The other thing with the Function Reports is, normally Social Security gives a person 10 days to complete the Function Report. Sometimes when people get it, the deadline is almost already up because it doesn’t actually get mailed on the date that it’s dated. Check the date as soon as you get a Function Report, and make sure that you have it within the 10 days, or call your caseworker if you are not going to be able to have it completed within the 10 days. Definitely throughout this process, if you have questions about how it goes, always contact an attorney. I’ll get into that a little bit later, but the Function Report is one of the first things that Social Security sends you.
They also in that packet will send you a Work History Report. That is when they want to go into all the jobs that you’ve done within the last 15 years. It will have you describe how you performed that job, how much you made, how long you were standing, how long you were walking, did you have to lift any amount of weight, were you a supervisor, did you have any special duties that you had to do as part of this job? Again, it’s important when you’re filling out this report to sit down and think about it before you fill it out because it’s very important, especially the standing, walking and lifting limitations. If you were lifting say 50 pounds as part of your job, make sure that you put that in your Work History Report because Social Security is going to use this to classify your job.
Also, a lot of people when they ask about the supervisors and their supervisory task, people sometimes they weren’t actually supervisors, or they were working supervisors. You need to make clear the distinction if you were a supervisor, or if you weren’t. Could you hire and fire people? Did you make people’s schedules? Did you do inventory? It’s very important that you write down exactly what you did, and you don’t have to be overly simplified even though they only give you a few pages. Again, if you need more lines, you’re always allowed to add an extra piece of paper to thoroughly describe your work. They’ll want you to do that for any job you’ve had in the last 15 years. Right now that would go back to 2004. So your Function Report, your Work History Report.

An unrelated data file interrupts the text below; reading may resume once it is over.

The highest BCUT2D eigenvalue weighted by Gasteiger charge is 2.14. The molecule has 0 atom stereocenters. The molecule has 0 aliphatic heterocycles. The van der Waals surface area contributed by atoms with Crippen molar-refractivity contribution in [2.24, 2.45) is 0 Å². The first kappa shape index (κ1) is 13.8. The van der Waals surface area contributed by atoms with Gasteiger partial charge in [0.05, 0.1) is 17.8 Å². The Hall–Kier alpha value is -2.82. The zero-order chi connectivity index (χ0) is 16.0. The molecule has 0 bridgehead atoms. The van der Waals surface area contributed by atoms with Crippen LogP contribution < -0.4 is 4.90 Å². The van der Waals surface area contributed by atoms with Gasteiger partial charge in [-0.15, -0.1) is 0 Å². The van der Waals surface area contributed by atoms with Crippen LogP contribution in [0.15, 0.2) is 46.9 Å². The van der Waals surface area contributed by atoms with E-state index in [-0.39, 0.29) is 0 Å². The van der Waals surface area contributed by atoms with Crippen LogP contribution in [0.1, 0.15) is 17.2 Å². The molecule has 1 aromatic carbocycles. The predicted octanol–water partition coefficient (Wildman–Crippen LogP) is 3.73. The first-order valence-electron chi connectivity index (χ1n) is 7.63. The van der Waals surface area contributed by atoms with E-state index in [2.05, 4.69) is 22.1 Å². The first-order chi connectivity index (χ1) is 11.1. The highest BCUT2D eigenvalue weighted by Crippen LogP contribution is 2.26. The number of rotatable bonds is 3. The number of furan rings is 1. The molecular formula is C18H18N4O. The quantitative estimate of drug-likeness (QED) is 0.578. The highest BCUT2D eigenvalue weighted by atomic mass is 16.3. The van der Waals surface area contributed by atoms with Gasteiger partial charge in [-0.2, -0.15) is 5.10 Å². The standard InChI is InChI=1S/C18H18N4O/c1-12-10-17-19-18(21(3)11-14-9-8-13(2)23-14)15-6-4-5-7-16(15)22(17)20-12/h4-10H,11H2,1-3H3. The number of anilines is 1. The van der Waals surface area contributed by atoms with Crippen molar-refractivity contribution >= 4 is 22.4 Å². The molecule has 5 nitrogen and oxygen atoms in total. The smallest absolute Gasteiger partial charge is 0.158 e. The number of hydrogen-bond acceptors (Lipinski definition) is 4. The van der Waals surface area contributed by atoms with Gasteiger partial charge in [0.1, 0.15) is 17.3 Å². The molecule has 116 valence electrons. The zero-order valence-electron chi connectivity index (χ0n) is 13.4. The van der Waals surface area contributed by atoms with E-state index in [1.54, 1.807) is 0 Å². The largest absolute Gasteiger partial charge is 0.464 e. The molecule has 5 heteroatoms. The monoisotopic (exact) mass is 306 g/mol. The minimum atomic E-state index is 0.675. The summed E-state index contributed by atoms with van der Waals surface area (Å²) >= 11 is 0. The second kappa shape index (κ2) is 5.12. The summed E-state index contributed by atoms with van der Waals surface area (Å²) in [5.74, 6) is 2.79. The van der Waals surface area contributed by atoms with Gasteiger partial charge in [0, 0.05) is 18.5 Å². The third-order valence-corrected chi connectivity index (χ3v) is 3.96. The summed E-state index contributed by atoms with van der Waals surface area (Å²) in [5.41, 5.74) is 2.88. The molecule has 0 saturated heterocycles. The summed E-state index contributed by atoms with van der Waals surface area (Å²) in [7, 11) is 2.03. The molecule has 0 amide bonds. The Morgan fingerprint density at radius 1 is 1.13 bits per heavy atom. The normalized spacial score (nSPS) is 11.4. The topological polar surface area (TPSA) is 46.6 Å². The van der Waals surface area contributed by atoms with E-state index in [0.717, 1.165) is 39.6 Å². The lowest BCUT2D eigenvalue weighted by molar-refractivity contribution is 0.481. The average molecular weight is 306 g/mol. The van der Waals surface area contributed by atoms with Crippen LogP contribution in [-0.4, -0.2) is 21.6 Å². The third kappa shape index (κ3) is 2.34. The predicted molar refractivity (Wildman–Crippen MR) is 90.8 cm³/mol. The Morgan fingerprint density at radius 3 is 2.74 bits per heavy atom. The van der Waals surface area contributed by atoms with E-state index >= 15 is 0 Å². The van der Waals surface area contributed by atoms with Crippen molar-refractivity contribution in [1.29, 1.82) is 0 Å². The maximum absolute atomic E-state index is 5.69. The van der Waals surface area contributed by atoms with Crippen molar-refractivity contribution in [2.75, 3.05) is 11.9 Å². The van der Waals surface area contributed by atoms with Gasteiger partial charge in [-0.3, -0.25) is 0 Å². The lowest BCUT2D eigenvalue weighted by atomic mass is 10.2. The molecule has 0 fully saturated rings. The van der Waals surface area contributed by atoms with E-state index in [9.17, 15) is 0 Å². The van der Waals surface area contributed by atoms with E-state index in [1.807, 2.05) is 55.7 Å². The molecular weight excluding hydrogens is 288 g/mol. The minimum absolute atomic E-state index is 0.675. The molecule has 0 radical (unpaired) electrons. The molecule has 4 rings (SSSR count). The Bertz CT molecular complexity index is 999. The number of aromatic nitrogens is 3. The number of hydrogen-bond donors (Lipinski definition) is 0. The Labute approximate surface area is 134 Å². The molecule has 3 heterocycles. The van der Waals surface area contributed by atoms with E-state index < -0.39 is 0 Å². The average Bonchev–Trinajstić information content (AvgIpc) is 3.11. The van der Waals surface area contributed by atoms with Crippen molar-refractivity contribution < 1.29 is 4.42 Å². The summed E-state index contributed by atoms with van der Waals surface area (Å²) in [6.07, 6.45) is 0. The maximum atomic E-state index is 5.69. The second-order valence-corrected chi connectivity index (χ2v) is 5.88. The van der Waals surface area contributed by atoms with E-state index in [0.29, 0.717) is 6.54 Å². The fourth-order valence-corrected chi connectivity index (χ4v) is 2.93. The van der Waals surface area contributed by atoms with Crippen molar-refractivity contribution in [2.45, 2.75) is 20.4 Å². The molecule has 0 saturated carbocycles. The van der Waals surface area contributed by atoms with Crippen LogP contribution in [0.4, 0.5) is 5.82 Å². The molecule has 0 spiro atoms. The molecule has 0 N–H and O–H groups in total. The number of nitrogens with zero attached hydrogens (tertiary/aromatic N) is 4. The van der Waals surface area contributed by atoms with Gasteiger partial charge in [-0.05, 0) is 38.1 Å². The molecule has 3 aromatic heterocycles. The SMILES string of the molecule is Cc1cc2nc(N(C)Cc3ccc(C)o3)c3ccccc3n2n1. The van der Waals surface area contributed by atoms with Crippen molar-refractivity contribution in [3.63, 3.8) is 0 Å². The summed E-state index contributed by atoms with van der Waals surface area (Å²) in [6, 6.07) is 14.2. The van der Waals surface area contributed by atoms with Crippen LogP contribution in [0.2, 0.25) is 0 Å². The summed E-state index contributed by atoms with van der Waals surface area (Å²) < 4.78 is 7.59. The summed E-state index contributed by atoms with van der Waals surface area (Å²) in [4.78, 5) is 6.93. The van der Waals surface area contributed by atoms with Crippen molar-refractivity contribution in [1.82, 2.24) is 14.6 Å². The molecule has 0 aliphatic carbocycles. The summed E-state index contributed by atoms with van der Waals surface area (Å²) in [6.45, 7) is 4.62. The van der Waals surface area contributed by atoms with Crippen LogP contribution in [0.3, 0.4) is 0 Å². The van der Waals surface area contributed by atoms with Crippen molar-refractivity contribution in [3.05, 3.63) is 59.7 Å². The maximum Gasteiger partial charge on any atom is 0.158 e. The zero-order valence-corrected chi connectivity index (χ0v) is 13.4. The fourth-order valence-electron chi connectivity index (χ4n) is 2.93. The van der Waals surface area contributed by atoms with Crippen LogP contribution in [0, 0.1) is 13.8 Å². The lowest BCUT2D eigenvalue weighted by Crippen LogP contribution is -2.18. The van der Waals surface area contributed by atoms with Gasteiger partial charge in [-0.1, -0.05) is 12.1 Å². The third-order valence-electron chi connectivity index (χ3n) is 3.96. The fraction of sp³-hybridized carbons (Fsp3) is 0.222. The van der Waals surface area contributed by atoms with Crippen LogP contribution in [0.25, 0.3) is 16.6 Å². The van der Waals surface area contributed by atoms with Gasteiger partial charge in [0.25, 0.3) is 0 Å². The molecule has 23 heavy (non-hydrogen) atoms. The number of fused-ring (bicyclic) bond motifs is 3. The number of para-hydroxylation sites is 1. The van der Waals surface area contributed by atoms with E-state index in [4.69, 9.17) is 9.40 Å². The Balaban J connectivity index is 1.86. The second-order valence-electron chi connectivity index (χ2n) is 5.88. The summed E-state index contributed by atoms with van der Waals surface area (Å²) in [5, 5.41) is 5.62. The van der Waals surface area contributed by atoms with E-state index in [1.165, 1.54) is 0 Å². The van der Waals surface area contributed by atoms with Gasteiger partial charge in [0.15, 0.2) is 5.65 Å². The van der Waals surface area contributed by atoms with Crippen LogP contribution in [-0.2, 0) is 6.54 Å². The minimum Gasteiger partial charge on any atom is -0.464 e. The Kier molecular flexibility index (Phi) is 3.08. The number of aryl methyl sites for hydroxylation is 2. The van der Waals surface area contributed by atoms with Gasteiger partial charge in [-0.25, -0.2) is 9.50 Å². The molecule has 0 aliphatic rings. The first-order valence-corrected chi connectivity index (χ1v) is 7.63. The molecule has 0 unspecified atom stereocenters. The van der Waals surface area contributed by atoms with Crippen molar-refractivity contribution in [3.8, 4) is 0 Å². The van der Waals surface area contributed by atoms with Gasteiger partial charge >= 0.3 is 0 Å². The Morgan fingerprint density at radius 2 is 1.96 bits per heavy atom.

Another thing Social Security might do when you first apply is, they might want to send you to one of their doctors. These are called Consultative Examinations, or CEs. What that is, is just a doctor that Social Security will pay for. You don’t have to pay for it. Social Security will. You just have to go, and you have to bring your ID, and you have to cooperate with the doctor. Most of the time Social Security will send you a letter telling you when your doctor’s appointment is, where it is, and if you need to bring your medication list. That will all be on the letter.
The doctors range from psychologists, to orthopedists, neurologists, pulmonologists. They can also do X-rays. They can do pulmonary function tests, blood work. There’s a whole bunch of different options that Social Security has on these CE appointments. The only thing they can’t do is MRIs, but Social Security, your caseworker, will order these examinations if they feel like they need more to decide your claim. If you’re not seeing a lot of doctors on your own, or if there’s two differing opinions from your doctor, Social Security might send you to one of their doctors. I always let my clients know when they go to these CE appointments, is to do everything that the doctor asks you to do.
If the doctor asks you to bend over and touch your toes, make sure to do that because they want to see what your limitations are, and what you’re not able to do. At least try everything that the doctor asks you, and make sure you give your best effort, because if you don’t, they might say that you’re not cooperative. That usually comes along, I would say two to three months within the process of filing. Normally, sending somebody to a CE is one of the last things that Social Security does before they make a decision. Your caseworker will also want to know who your doctors are, and when you last saw your doctors.
When you file for Disability, just take a second beforehand and write down who your doctors are, what their addresses are, when the last time you saw them. When was the last time you were in the hospital, or the ER? Did you have any testing done? If so, where was that testing done? Because you want to make it the easiest as possible for Social Security to get all of your information. If you go ahead and get all of your doctors’ information for them, then you’ve done the work on the front end. We’ll put it like that. But just also, exactly when you went to your doctors. That’s a big thing. A lot of times clients can’t remember how long it’s been since they went to the doctor, or they don’t remember their doctor’s names.